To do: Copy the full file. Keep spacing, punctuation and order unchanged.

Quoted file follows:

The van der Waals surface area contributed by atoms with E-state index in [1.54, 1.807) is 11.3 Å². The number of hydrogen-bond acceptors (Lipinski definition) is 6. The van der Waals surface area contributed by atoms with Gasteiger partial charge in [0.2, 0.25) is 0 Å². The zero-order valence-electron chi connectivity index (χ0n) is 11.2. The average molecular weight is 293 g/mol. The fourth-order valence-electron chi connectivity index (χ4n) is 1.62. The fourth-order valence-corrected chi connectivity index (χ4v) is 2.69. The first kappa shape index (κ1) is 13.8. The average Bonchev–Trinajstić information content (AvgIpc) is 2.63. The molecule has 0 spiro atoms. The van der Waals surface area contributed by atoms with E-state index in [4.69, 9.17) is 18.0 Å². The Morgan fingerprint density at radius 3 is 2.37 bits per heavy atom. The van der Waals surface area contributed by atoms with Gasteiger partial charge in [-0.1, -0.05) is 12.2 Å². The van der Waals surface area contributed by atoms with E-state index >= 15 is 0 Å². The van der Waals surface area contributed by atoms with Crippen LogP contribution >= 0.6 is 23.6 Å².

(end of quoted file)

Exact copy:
The van der Waals surface area contributed by atoms with E-state index in [1.54, 1.807) is 11.3 Å². The number of hydrogen-bond acceptors (Lipinski definition) is 6. The van der Waals surface area contributed by atoms with Gasteiger partial charge in [0.2, 0.25) is 0 Å². The zero-order valence-electron chi connectivity index (χ0n) is 11.2. The average molecular weight is 293 g/mol. The fourth-order valence-electron chi connectivity index (χ4n) is 1.62. The fourth-order valence-corrected chi connectivity index (χ4v) is 2.69. The first kappa shape index (κ1) is 13.8. The average Bonchev–Trinajstić information content (AvgIpc) is 2.63. The molecule has 0 spiro atoms. The van der Waals surface area contributed by atoms with E-state index in [4.69, 9.17) is 18.0 Å². The Morgan fingerprint density at radius 3 is 2.37 bits per heavy atom. The van der Waals surface area contributed by atoms with Gasteiger partial charge in [-0.1, -0.05) is 12.2 Å². The van der Waals surface area contributed by atoms with E-state index >= 15 is 0 Å². The van der Waals surface area contributed by atoms with Crippen LogP contribution >= 0.6 is 23.6 Å².